Area studies programs in Congress [Chronicle of Higher Education]

8/6/2008 Daily Report from The Chronicle of Higher Education
Wednesday, August 6, 2008

Conservatives Claim Some Victories in Democratic Congress’s Higher-Education Bill

Liberal Democrats may have drafted the Higher Education Act reauthorization bill that cleared Congress last week, but conservative Republicans weren’t left out of the process entirely.
Buried in the 1,158-page bill awaiting the president’s signature are two provisions long sought by conservative groups. One would require federally financed international-studies programs to “reflect diverse perspectives and a wide range of views.” The other would create a new grant program to promote the teaching of traditional American history and Western civilization.

Both additions were requested by Sen. Judd Gregg, Republican of New Hampshire, a member and former chairman of the Senate education committee.

Conservatives have for years been calling for increased federal oversight of foreign-language and area-studies programs that are supported under Title VI of the Higher Education Act.

In 2003, Stanley Kurtz, who was then a research scholar at the Hoover Institution, told a U.S. House of Representatives higher-education subcommittee that such programs “tend to purvey extreme and one-sided criticisms of American foreign policy,” and recommended that Congress create a supervisory board to monitor the programs (The Chronicle, June 20, 2003). That proposal drew support from Jewish and Israeli advocacy groups, who have complained that the centers are too pro-Arab, and the panel introduced legislation to create such an advisory board later that year.
But higher-education groups and the centers themselves fought the plan, warning that a politically appointed advisory panel might meddle in colleges’ curricula. During debate over the measure in 2003, Rep. Chris Van Hollen, a Maryland Democrat, echoed their concerns, saying such a board “could be an intrusion by the federal government into academic freedom.”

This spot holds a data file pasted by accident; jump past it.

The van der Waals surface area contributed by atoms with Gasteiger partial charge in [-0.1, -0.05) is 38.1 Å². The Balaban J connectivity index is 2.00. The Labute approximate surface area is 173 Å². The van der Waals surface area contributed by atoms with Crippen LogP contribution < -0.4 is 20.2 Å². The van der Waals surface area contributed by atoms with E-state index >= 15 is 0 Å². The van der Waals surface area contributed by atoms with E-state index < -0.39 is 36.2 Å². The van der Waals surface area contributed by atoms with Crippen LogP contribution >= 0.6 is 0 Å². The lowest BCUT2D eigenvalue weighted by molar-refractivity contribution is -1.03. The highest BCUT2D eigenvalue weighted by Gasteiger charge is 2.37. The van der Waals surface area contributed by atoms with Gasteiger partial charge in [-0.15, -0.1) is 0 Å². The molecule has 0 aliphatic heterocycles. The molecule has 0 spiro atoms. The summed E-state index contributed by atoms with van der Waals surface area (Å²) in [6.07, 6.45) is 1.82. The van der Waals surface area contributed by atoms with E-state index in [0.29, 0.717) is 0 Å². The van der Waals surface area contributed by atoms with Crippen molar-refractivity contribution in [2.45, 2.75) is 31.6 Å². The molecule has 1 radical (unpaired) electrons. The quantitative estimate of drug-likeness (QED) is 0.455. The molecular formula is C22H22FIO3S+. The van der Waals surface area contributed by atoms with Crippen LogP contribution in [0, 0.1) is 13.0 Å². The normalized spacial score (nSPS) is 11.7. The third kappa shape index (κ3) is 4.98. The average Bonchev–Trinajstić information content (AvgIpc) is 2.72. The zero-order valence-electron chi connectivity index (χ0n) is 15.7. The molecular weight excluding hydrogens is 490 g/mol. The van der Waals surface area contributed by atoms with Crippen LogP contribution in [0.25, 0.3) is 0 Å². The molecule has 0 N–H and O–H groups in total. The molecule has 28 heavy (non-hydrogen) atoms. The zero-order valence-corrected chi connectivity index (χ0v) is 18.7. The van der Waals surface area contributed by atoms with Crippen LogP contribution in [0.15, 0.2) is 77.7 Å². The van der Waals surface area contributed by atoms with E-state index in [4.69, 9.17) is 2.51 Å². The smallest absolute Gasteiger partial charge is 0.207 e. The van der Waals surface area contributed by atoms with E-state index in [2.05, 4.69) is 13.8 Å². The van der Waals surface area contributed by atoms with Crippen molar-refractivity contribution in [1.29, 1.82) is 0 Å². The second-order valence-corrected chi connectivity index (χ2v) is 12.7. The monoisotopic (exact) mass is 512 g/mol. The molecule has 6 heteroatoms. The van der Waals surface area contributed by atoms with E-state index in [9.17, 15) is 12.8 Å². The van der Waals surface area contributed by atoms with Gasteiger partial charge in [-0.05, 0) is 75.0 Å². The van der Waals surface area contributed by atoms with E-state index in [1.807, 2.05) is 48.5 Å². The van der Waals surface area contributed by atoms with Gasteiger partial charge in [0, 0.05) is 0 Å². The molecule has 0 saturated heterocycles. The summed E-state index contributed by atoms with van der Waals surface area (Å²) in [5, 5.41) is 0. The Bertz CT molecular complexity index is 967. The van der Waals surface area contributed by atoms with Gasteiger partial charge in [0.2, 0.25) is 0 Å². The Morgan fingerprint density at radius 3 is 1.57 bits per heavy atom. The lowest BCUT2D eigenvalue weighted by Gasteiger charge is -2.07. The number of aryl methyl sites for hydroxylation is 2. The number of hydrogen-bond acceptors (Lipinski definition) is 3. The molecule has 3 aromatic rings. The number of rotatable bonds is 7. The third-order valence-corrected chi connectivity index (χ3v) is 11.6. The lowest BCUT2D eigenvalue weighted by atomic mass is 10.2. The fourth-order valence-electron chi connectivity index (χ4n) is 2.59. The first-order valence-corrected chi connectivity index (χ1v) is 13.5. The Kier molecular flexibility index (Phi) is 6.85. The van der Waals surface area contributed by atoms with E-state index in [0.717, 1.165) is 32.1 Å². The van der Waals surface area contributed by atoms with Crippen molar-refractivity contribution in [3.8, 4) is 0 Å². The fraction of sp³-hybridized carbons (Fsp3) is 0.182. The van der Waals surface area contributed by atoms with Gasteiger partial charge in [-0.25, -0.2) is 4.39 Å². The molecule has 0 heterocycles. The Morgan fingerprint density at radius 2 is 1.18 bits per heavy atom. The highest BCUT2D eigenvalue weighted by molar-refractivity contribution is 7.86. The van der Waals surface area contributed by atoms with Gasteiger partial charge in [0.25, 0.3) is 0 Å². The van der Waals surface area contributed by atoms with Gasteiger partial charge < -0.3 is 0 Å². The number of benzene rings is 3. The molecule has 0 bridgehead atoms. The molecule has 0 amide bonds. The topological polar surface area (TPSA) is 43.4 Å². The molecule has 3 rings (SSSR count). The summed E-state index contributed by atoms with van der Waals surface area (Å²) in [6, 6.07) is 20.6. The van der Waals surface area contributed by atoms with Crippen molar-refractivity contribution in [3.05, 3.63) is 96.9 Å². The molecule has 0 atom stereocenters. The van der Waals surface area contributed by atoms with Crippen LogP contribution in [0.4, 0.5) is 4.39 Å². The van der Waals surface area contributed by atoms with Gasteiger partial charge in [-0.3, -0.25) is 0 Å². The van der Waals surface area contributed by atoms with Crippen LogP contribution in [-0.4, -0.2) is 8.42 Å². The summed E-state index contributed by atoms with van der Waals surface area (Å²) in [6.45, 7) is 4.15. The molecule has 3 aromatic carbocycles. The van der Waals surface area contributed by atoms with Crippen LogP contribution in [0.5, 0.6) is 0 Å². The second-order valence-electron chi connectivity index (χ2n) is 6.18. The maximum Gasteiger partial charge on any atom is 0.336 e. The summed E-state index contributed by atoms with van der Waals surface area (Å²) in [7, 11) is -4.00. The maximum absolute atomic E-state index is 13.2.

Since then, the measure has undergone significant changes. The most recent version would do away with the advisory panel and instead require international-studies programs applying for Title VI funds to explain how they “will reflect diverse perspectives and a wide range of views.”

Still, conservatives are claiming victory. Mr. Kurtz, who wrote an article in March for the National Review expressing concern about Saudi influence on federally supported public-outreach programs, called the provision an “important step.”

“For the first time, Congress has gone on record voicing support for the value of intellectual diversity,” he wrote in an e-mail message to The Chronicle.

But international-studies programs are nervous that the government might use the new requirement to interfere in colleges’ curricular decisions.

“I don’t know anyone who is against diverse perspectives; it’s like motherhood and apple pie,” said Miriam A. Kazanjian of the Coalition for International Education. The question, she said, is how the Department of Education will interpret and administer the new requirement, particularly given that Congress also barred the department from dictating colleges’ curricula.

This complete article and more news on the Higher Education Act can be found on The Chronicle’s News Blog.